A few years ago, we celebrated one of the prettiest discoveries in modern microbiology, achieving the growth of Coxiella burnetii outside its host cells in laboratory media (see Coxiella Escapes from Cell!). The excitement was justified, as this organism had been a prototype of a strictly intracellular organism. Best I know, it does not naturally grow outside of cells, despite having the ability to do so.
Particularly inspiring is that cultivation in vitro was achieved by gazing at its genome sequence and thereby gaining a sense of its metabolic needs. A fairly straightforward medium containing amino acids and a particularly high concentration of cysteine along with a low oxygen tension (2.5% O2) did the trick (Figure 1). These host-free-cultured cells retain their virulence. By now, the use of axenic growth technique to grow C. burnetii has become commonplace.
A paper with the provocative title "Horizontally Acquired Biosynthesis Genes Boost Coxiella burnetii’s Physiology" appeared recently. Horizontal gene transfer (HGT) in a normally intracellular organism? Where did these genes come from? Did these sequestered organisms have conjugal visits? Not likely, so the acquisition of new genes must have happened before the coxiellae became prisoners. C. burnetii seems to be derived from its closest relatives, tick-associated coxiellae, which are benign endosymbionts that appear to contribute to the nutrition of their hosts. Antibiotic treatment makes the ticks less fit. The authors say: "…this corpus of data demonstrates that C. burnetii recently evolved from an inherited symbiont of ticks which succeeded in infecting vertebrate cells, likely by the acquisition of novel virulence factors." The inference is that HGT took place before that, most likely even before the organism became a symbiont of ticks.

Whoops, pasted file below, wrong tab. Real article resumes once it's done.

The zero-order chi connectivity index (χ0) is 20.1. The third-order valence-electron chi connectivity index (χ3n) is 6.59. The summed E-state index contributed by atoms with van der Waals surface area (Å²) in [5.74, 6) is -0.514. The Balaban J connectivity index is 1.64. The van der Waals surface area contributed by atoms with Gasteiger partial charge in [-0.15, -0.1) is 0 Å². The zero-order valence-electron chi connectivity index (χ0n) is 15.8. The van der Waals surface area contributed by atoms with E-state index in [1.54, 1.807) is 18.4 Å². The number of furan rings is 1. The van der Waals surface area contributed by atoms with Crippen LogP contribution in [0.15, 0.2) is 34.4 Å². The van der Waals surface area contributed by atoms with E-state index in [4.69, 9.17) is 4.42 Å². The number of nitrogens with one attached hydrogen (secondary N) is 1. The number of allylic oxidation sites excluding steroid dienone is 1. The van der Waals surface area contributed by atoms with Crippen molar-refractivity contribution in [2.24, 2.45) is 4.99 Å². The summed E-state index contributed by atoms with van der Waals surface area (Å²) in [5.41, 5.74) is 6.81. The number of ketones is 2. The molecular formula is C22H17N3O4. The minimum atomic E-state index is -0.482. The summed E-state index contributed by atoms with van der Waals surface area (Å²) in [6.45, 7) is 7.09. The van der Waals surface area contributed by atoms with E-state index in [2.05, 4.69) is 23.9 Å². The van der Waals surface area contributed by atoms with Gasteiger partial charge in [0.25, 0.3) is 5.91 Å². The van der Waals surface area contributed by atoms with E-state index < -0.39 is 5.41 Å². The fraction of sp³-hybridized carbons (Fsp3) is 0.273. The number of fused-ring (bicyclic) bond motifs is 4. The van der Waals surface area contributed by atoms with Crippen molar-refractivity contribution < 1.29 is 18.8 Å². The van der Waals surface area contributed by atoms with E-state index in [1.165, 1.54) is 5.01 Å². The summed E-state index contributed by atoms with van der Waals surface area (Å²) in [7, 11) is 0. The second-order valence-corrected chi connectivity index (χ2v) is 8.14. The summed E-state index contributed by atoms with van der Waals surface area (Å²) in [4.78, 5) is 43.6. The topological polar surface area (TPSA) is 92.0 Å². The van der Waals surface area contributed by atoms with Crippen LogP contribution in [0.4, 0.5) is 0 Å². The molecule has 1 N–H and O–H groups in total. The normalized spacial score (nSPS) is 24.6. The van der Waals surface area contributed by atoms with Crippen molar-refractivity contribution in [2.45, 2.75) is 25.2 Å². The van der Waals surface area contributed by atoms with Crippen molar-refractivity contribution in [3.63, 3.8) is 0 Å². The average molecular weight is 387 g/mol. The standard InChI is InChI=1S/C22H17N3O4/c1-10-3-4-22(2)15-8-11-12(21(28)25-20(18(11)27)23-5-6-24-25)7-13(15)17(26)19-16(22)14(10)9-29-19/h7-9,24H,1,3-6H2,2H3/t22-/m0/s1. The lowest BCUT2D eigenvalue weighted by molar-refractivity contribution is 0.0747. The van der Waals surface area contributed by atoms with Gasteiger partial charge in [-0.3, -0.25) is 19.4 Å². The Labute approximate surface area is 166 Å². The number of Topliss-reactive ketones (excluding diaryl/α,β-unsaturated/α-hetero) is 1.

It is widely believed that HGT is a major — probably the major — actor in prokaryotic evolution. We at STC have devoted quite a bit of space to it (See the post by Christoph Un Tour d'Horizon (1/3). But do not disdain the other two pieces of his trilogy — here and here). An advantage of studying HGT in coxiellae is that, like many endosymbionts, they have a reduced genome (C. burnetii has ~2 Mbp) and, due to selection against unneeded genes, most of the ones present can be expected to be consequential in the organism's particular environment.
The authors used stringent criteria to identify genes acquired by HGT. This is not easy because C. burnetii has few close relatives (Legionella and two other members of the Legionellales, all within the Gammaproteobacteria). Because of the uncertainties in the taxonomic positon of C. burnetii, the researchers excluded genes that may have come from close relatives. They were left with 172 genes that they identified with high confidence as being 'HGT-niks'. Curiously, none of these were carried in the plasmids of this organism. The identifiable genes have relatives in other bacteria, about half being found in members of the proteobacteria (alpha, beta, delta/epsilon), in keeping with the rule that HGT takes place more frequently among related species. These intriguing genes include some that encode for Type IV pili, structures that, for example, enable Acinetobacter baumanii to sop up DNA from the environment. Does this mean that C. burnetii used this mechanism for its HGT? Could be.
Some of the HGT genes are clustered, thus appear to have been transferred en bloc. The authors zeroed in on one particular cluster involved in the biosynthesis of LPS that appears to have been acquired in a single event, possibly from some other gammaproteobacterium. LPS is the best demonstrated virulence factor in this organism (there are many others by now, see here). So, this organism joins the long list of those whose bacterial virulence factors have been acquired by HGT.